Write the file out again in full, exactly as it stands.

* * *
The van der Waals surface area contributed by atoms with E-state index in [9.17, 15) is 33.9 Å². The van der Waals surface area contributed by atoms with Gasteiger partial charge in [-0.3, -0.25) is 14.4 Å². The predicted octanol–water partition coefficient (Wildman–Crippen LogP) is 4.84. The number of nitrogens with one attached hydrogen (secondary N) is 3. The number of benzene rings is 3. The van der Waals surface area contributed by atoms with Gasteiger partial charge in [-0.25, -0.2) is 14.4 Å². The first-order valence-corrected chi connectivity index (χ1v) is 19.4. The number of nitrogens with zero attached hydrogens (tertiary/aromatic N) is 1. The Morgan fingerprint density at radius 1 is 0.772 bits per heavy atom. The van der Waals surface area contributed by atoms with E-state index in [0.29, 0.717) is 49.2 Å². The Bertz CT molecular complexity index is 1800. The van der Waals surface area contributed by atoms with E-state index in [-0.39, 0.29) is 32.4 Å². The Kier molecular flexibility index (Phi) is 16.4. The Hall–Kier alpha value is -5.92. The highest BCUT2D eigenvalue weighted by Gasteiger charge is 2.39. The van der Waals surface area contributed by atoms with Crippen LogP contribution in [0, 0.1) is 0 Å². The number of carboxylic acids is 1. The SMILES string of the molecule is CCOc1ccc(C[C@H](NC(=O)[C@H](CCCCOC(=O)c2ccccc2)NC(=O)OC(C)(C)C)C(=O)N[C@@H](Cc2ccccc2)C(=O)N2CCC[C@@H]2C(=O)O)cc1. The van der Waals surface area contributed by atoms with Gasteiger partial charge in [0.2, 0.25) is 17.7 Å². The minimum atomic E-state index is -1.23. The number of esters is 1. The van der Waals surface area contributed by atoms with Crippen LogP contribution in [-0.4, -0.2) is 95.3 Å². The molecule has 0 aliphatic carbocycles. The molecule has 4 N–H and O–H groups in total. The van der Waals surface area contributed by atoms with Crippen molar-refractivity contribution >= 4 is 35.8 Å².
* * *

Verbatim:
The van der Waals surface area contributed by atoms with E-state index in [9.17, 15) is 33.9 Å². The van der Waals surface area contributed by atoms with Gasteiger partial charge in [-0.3, -0.25) is 14.4 Å². The predicted octanol–water partition coefficient (Wildman–Crippen LogP) is 4.84. The number of nitrogens with one attached hydrogen (secondary N) is 3. The number of benzene rings is 3. The van der Waals surface area contributed by atoms with Gasteiger partial charge in [-0.25, -0.2) is 14.4 Å². The first-order valence-corrected chi connectivity index (χ1v) is 19.4. The number of nitrogens with zero attached hydrogens (tertiary/aromatic N) is 1. The Morgan fingerprint density at radius 1 is 0.772 bits per heavy atom. The van der Waals surface area contributed by atoms with E-state index in [0.29, 0.717) is 49.2 Å². The Bertz CT molecular complexity index is 1800. The van der Waals surface area contributed by atoms with E-state index in [-0.39, 0.29) is 32.4 Å². The Kier molecular flexibility index (Phi) is 16.4. The Hall–Kier alpha value is -5.92. The highest BCUT2D eigenvalue weighted by Gasteiger charge is 2.39. The van der Waals surface area contributed by atoms with Crippen LogP contribution in [0, 0.1) is 0 Å². The number of carboxylic acids is 1. The SMILES string of the molecule is CCOc1ccc(C[C@H](NC(=O)[C@H](CCCCOC(=O)c2ccccc2)NC(=O)OC(C)(C)C)C(=O)N[C@@H](Cc2ccccc2)C(=O)N2CCC[C@@H]2C(=O)O)cc1. The van der Waals surface area contributed by atoms with Gasteiger partial charge in [0.2, 0.25) is 17.7 Å². The minimum atomic E-state index is -1.23. The number of esters is 1. The van der Waals surface area contributed by atoms with Crippen LogP contribution in [-0.4, -0.2) is 95.3 Å². The molecule has 0 aliphatic carbocycles. The molecule has 4 N–H and O–H groups in total. The van der Waals surface area contributed by atoms with Crippen molar-refractivity contribution >= 4 is 35.8 Å².